The 21st century decline in damaging European windstorms
A decline in damaging European windstorms has led to a reduction in insured losses in the 21st century. This decline is explored by identifying a damaging windstorm characteristic and investigating how and why this characteristic has changed in recent years. This novel exploration is based on 6103 high-resolution model-generated historical footprints (1979–2014), representing the whole European domain.
The footprint of a windstorm is defined as the maximum wind gust speed to occur at a set of spatial locations over the duration of the storm. The area of the footprint exceeding 20 ms −1 over land, A20, is shown to be a good predictor of windstorm damage. This damaging characteristic has decreased in the 21st century, due to a statistically significant decrease in the relative frequency of windstorms exceeding 20 ms −1 in north-western Europe, although an increase is observed in southern Europe. This is explained by a decrease in the quantiles of the footprint wind gust speed distribution above approximately 18 ms −1 at locations in this region. In addition, an increased variability in the number of windstorm events is observed in the 21st century.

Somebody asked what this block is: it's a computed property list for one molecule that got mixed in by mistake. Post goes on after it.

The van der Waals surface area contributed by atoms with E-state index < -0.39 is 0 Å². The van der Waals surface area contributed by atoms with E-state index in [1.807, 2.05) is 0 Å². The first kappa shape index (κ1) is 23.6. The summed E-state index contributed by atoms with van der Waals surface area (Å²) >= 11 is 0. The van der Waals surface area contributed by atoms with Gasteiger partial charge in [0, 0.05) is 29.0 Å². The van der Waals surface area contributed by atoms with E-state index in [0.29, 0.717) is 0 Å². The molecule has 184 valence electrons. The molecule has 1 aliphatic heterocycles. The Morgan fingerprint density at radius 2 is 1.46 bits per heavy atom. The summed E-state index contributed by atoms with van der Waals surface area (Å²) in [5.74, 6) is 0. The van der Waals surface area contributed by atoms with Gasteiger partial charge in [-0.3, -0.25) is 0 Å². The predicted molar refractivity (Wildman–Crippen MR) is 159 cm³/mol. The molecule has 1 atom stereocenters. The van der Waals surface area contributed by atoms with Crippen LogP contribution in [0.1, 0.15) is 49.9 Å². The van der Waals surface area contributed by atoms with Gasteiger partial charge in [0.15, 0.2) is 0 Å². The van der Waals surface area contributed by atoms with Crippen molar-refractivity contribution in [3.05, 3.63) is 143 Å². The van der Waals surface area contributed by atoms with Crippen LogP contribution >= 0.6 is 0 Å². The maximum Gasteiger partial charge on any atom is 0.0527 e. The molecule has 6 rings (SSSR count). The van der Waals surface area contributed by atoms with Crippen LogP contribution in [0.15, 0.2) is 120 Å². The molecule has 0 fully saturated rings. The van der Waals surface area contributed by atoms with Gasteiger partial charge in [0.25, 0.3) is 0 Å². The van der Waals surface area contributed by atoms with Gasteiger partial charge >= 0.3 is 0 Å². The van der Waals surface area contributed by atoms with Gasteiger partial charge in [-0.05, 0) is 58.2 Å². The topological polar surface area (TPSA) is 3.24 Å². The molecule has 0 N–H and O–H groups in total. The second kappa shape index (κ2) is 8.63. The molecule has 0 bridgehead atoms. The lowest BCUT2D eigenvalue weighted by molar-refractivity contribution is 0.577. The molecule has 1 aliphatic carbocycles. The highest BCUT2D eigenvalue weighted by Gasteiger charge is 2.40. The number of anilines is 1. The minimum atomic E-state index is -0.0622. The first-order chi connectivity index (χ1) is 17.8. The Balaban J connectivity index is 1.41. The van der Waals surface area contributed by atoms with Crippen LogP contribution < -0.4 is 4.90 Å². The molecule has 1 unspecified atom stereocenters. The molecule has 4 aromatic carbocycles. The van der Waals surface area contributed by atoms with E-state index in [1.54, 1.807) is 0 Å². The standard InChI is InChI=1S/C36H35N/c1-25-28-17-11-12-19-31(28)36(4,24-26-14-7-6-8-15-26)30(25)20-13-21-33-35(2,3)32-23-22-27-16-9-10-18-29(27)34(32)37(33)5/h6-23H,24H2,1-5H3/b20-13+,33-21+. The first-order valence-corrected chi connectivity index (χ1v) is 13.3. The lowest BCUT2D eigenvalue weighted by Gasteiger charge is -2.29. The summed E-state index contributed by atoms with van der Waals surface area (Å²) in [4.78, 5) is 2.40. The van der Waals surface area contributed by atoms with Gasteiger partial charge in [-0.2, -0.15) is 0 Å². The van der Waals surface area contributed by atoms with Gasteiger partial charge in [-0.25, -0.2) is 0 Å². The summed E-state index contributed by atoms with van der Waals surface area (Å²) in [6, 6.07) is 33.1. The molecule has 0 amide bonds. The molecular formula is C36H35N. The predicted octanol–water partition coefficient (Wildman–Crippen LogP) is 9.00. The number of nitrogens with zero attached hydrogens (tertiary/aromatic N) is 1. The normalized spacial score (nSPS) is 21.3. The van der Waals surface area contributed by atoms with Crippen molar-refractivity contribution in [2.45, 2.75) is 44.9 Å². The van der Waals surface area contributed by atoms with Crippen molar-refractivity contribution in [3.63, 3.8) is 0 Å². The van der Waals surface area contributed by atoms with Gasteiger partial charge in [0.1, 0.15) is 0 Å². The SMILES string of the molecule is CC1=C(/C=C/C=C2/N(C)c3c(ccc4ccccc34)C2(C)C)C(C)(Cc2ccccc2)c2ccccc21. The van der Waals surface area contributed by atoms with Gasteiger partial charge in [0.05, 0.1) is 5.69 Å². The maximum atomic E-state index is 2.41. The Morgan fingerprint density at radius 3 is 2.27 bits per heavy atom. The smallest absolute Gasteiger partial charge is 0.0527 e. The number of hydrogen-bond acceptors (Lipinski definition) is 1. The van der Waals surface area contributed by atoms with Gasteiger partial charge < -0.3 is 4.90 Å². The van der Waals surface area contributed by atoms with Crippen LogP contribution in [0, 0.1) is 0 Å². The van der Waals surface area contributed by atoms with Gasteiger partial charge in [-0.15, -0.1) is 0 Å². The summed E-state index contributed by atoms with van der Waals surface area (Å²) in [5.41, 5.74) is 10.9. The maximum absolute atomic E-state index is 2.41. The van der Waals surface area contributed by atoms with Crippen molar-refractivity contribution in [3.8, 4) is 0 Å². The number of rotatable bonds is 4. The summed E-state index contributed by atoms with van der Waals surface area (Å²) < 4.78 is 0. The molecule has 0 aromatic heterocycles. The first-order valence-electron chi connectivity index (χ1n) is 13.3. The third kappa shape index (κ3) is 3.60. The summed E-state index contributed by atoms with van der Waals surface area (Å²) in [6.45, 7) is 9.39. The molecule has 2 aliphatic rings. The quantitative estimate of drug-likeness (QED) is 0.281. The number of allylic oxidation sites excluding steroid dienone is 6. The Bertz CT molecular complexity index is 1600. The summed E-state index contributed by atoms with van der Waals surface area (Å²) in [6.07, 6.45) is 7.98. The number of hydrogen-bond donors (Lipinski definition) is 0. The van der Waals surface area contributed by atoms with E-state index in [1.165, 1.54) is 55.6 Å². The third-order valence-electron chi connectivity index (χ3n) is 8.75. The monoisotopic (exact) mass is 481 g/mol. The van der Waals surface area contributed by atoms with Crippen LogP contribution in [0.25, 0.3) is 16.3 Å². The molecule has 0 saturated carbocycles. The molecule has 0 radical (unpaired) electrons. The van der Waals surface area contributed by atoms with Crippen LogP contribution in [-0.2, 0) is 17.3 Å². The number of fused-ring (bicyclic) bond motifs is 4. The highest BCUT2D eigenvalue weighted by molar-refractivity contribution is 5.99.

Much of the change in A20 is explained by the North Atlantic Oscillation (NAO). The correlation between winter total A20 and winter-averaged mean sea-level pressure resembles the NAO pattern, shifted eastwards over Europe, and a strong positive relationship (correlation of 0.715) exists between winter total A20 and winter-averaged NAO. The shifted correlation pattern, however, suggests that other modes of variability may also play a role in the variation in windstorm losses.